Debbie Z. Harwell, Editor Letter from the Editor: In the aftermath of local storms, many Houstonians claim the frequency of flooding has increased, raising the question: how accurate are those statements? The city’s first flood occurred in April 1837, just eight months after Houston was founded at the confluence of Buffalo and White Oak Bayous. […]
By Nadia Abouzir Running along Buffalo Bayou, Eleanor Tinsley Park was completely submerged after Harvey’s rains. Photo courtesy of J. Daniel Escareño, Flickr. It is no secret that Hurricane Harvey devastated Houston, but how did it impact the city’s individual communities? Floodplain maps offer insight into where the risk is greatest to experience a 100- or 500-year flood, but many of the affected neighborhoods surpassed these thresholds […]
By Christopher Kessinger Houston’s Democratic Socialists of America chapter came together to help Houstonians after Hurricane Harvey. The volunteers helped out in people’s homes and raised money, which they used for cash cards to help those in need. Photos courtesy of the Houston Democratic Socialists of America Facebook Group. Before Hurricane Harvey made landfall, Houston […]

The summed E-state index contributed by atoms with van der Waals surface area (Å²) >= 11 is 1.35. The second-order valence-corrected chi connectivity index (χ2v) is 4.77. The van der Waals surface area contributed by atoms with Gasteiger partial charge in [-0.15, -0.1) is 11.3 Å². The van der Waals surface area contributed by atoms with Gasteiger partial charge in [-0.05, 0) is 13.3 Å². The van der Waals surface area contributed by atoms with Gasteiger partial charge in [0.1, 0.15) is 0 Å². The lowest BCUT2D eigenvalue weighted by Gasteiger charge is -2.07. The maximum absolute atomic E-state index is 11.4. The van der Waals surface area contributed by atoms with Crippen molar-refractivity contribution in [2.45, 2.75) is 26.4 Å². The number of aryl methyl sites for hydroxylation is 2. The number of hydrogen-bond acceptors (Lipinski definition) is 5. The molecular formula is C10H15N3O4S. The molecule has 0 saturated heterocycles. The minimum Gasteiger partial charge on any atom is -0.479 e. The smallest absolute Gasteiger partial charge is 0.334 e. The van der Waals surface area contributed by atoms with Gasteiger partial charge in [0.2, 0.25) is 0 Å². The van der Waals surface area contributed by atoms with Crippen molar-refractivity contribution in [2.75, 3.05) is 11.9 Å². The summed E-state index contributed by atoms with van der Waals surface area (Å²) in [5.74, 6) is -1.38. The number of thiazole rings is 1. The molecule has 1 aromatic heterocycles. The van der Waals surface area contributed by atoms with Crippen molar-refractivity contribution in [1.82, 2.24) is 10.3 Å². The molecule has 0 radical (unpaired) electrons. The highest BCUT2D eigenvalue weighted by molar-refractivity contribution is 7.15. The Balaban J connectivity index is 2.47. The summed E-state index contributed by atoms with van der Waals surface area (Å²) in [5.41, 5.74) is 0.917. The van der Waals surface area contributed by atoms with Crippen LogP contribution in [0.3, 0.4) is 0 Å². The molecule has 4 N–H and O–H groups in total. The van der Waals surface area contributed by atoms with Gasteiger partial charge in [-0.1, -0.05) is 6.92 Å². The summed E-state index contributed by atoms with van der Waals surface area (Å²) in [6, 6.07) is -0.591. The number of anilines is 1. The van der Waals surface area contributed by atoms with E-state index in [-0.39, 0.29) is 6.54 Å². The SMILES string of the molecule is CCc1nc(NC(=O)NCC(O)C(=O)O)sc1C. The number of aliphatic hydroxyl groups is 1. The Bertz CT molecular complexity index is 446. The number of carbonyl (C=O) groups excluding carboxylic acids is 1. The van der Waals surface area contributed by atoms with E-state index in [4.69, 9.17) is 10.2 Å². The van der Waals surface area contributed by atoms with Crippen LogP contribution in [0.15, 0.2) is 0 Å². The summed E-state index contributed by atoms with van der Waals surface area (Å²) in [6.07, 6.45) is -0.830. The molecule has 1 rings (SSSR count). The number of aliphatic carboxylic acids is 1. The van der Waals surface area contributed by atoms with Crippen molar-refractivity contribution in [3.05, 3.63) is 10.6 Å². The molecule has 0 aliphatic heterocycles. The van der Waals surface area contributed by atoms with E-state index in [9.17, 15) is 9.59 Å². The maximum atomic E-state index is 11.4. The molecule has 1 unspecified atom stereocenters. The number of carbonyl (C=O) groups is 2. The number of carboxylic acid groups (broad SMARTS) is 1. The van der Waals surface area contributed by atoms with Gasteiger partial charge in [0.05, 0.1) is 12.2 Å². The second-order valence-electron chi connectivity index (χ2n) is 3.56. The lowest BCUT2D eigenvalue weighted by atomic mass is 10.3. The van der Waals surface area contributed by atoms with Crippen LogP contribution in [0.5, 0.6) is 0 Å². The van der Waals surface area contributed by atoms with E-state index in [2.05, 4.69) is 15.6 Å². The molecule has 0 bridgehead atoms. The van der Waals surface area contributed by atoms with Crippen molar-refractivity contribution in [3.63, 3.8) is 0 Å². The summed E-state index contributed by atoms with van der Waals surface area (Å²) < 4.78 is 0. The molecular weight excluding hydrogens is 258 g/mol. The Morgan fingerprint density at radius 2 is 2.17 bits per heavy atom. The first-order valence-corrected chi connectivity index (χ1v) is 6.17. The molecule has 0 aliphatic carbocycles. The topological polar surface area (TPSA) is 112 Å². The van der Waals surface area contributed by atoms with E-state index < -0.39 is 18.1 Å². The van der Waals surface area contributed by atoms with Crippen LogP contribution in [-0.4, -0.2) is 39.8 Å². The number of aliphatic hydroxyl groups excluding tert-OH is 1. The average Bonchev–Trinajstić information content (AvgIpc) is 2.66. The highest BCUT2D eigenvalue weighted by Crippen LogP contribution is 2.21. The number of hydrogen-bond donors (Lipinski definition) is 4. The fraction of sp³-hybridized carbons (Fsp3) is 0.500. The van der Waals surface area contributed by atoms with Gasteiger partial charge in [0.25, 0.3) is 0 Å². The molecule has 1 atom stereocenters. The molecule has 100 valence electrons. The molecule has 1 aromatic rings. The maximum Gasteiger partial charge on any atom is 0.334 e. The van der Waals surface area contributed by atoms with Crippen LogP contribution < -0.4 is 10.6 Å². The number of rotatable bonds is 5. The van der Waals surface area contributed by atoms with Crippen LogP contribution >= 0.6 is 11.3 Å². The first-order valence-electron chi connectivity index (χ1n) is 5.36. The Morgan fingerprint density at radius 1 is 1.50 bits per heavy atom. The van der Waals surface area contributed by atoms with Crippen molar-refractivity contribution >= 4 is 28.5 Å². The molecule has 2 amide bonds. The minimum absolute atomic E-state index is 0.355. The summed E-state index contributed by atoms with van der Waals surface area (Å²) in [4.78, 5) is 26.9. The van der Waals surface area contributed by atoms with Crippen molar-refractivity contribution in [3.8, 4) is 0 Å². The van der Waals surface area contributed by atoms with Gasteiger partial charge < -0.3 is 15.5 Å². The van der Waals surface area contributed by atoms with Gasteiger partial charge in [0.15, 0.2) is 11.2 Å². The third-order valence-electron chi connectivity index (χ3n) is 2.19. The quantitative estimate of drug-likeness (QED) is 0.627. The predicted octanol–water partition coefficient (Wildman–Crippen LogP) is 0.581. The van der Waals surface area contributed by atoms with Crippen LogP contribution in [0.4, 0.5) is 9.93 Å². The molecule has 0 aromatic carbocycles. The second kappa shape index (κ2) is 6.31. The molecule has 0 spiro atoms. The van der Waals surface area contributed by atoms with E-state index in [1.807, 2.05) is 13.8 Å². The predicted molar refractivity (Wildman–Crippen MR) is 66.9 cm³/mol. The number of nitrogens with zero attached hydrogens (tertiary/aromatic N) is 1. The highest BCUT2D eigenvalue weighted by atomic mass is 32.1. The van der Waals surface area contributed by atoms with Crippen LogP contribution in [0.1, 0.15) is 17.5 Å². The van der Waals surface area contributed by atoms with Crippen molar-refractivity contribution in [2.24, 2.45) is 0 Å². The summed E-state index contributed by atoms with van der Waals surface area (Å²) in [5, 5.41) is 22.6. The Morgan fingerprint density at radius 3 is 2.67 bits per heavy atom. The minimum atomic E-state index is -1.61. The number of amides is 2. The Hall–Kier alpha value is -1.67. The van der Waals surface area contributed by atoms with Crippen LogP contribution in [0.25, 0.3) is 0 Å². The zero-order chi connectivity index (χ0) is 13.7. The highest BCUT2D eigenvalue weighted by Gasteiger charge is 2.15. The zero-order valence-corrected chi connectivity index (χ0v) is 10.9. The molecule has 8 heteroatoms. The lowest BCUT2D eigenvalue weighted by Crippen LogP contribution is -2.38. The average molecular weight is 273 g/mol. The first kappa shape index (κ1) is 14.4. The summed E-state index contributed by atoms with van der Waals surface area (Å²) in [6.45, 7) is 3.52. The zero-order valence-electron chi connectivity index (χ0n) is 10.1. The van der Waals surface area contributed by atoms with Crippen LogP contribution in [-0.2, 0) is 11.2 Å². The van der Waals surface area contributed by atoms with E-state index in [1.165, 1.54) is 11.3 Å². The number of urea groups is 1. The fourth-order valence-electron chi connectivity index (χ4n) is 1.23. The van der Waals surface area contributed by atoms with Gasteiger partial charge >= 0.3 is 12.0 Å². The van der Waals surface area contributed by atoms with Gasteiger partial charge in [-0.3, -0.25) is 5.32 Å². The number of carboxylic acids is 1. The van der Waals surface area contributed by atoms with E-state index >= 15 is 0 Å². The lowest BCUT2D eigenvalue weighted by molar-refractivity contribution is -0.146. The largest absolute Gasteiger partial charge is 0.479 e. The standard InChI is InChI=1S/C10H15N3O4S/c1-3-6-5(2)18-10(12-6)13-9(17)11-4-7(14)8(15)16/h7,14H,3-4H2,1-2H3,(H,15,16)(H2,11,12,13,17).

By Christopher Kessinger Brandi Holmes and Secunda Joseph spoke to Houston History about what motivated them to help those in need during Hurricane Harvey. Photo courtesy of Resilient Houston: Documenting Hurricane Harvey. Activists with Black Lives Matter-Houston and Project Curate, Brandi Holmes and Secunda Joseph formulated their own responses to Hurricane Harvey. The two began […]
The Judson Robinson Family represents multiple generations of Houston civic and political leadership.
The Houston Suffrage Centennial Book Club celebrates women’s quest for the vote and examines the political challenges they continue to address.
By Manuel Martinez Alvarenga Mahatma Gandhi Statue at Hermann Park. Courtesy of Author. If you find yourself in the heart of Houston, chances are you have driven by Hermann Park, a green and interactive park with a large recreation area for picnics, casual strolls, and sightseeing nestled within an arm’s reach of the Texas Medical […]
Assessing the state of women in Houston today reveals two things: Houston women are not as far along as they should be, but they are stronger and more determined than ever.
Baptist minister James L. Novarro and fellow activists left Houston in the sweltering Texas heat in July of 1966, traveling several hours to Rio Grande City in Starr County, where they marched in soldarity with local farmworkers seeking a fair wage. These laborers galvanized national attention when they organized a strike followed by a march, […]
by Denise Gomez A small red building stands out on Navigation Boulevard, luring customers inside with the mouthwatering scent of freshly cooked tortillas. Upon entering, the restaurant’s loyal customers see red and white walls decorated with honors and recognitions, one of Houston’s best menus, and, usually, a line. The family-owned restaurant Villa Arcos was […]